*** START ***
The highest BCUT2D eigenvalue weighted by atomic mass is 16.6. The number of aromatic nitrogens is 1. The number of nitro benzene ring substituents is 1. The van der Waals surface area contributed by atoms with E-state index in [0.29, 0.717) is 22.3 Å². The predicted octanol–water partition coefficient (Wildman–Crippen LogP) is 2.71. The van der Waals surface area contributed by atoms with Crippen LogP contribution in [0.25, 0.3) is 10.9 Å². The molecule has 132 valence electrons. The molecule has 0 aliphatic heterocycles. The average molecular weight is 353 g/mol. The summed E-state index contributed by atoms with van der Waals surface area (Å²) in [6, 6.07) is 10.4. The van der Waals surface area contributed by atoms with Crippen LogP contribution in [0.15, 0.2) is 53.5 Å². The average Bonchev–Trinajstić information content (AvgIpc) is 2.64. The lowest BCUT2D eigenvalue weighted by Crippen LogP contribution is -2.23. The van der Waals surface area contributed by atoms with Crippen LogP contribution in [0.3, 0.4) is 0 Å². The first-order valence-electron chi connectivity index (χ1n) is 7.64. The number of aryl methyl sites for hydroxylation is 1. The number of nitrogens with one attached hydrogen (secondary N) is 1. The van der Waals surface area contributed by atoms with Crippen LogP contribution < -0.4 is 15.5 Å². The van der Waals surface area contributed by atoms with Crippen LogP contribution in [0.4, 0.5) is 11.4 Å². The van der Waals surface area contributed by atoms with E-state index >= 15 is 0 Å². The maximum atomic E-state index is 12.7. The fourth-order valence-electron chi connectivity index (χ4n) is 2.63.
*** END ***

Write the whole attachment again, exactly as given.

The highest BCUT2D eigenvalue weighted by atomic mass is 16.6. The number of aromatic nitrogens is 1. The number of nitro benzene ring substituents is 1. The van der Waals surface area contributed by atoms with E-state index in [0.29, 0.717) is 22.3 Å². The predicted octanol–water partition coefficient (Wildman–Crippen LogP) is 2.71. The van der Waals surface area contributed by atoms with Crippen LogP contribution in [0.25, 0.3) is 10.9 Å². The molecule has 132 valence electrons. The molecule has 0 aliphatic heterocycles. The average molecular weight is 353 g/mol. The summed E-state index contributed by atoms with van der Waals surface area (Å²) in [6, 6.07) is 10.4. The van der Waals surface area contributed by atoms with Crippen LogP contribution in [0.15, 0.2) is 53.5 Å². The average Bonchev–Trinajstić information content (AvgIpc) is 2.64. The lowest BCUT2D eigenvalue weighted by Crippen LogP contribution is -2.23. The van der Waals surface area contributed by atoms with Crippen LogP contribution in [0.3, 0.4) is 0 Å². The first-order valence-electron chi connectivity index (χ1n) is 7.64. The number of aryl methyl sites for hydroxylation is 1. The number of nitrogens with one attached hydrogen (secondary N) is 1. The van der Waals surface area contributed by atoms with Crippen LogP contribution < -0.4 is 15.5 Å². The van der Waals surface area contributed by atoms with Crippen LogP contribution in [0.4, 0.5) is 11.4 Å². The van der Waals surface area contributed by atoms with E-state index >= 15 is 0 Å². The maximum atomic E-state index is 12.7. The fourth-order valence-electron chi connectivity index (χ4n) is 2.63.